A lot of the changes in the restaurant industry – like decor, point of sale devices, and cooking methods – don’t seem so unusual. But what about the new trend of restaurants that don’t technically physically exist? If you’re confused, take a minute to find out more about the rise of the virtual restaurant.
Wait, there’s no shop front?
Well, technically there is – it’s just not a physical door you can open with your hand. Virtual restaurants (or ‘ghost restaurants’) are delivery-only, so the only ‘entry’ into the restaurant is via a phone or computer. Orders are taken usually via an app or website, sent through to the pos terminal in the ‘restaurant’, cooked, then sent out via couriers or services like Uber.
Who’s doing it?
It’s slowly starting to pick up around the world. In New York, the owner behind the globally-popular Momofuku restaurant chain has Ando, a delivery-only service that takes orders via the restaurant’s website, app, or third-party online ordering service. In Sydney, Indigo restaurant does delivery-only orders at night, although it still offers a traditional dining experience during the day. Brisbane has Farmer Chicken, a true ghost restaurant that only does delivery orders of its famous fried chicken.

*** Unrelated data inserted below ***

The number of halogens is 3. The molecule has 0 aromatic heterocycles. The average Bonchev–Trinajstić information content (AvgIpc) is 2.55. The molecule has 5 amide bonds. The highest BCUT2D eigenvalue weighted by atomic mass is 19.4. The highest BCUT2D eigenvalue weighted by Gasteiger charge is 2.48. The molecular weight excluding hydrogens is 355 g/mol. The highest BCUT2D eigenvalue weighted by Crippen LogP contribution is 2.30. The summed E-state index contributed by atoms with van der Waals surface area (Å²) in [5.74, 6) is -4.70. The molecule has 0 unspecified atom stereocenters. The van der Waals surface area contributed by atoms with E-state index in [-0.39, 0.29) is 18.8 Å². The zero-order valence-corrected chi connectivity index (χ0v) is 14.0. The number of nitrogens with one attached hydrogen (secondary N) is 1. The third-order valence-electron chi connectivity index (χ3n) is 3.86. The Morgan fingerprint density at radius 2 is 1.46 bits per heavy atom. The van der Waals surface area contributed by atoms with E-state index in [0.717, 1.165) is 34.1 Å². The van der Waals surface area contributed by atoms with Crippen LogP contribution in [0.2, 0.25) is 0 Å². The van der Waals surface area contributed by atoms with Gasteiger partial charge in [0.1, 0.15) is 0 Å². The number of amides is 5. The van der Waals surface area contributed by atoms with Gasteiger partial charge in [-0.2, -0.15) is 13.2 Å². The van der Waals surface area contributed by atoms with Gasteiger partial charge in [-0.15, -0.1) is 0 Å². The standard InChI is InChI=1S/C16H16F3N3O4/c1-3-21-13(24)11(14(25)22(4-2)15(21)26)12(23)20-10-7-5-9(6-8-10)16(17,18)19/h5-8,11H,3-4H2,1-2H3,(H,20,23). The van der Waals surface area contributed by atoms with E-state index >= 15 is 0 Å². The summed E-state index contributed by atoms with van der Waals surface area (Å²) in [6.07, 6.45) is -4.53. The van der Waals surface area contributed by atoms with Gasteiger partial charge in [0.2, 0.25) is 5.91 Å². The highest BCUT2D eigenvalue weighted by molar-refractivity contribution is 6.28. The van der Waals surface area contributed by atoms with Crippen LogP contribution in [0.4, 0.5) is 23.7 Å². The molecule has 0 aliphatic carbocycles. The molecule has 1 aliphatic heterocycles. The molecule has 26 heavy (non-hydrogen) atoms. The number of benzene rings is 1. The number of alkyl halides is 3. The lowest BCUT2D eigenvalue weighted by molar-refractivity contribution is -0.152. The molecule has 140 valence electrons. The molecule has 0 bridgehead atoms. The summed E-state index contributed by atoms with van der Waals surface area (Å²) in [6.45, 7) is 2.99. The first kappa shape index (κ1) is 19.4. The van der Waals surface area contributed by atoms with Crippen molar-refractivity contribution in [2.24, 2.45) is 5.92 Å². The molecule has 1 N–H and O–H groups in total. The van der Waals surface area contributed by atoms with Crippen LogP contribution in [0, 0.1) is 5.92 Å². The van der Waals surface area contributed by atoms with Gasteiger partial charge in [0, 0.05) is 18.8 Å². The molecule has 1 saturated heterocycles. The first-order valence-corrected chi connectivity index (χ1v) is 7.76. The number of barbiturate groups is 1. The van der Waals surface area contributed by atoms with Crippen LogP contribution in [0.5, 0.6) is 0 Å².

Why is it happening?
Blame the millennials for this one. The younger generation is used to getting what they want fast, and a lot of them have grown up with online ordering. This group also tends to value anything a bit left of the norm and ‘cool’ – and what’s more unique and different than a restaurant that doesn’t really exist in the traditional sense? It can also makes good business sense. Ghost restaurants offer an immediate cost saving due to everything they’re lacking. The absence of wait staff for example. By taking table service out of the equation, revenue can be boosted instantly. No need to buy or rent large venues that cater to dine-in customers smack bang in the middle of the CBD, another huge saving. Rent is usually much cheaper for ghost restaurant locations as they can be situated in lower-rent suburbs because they that don’t need the usually integral foot-traffic to generate revenue. While the ghost restaurant sounds like a fantastic way to reduce costs and still run a ‘restaurant’, operators should make sure the product they’re delivering makes up for the absence of the ambience and service that makes in-restaurant dining so appealing. Millennials may want everything yesterday, but they also want quality – so just make sure they don’t have reason to turn things around and ghost you.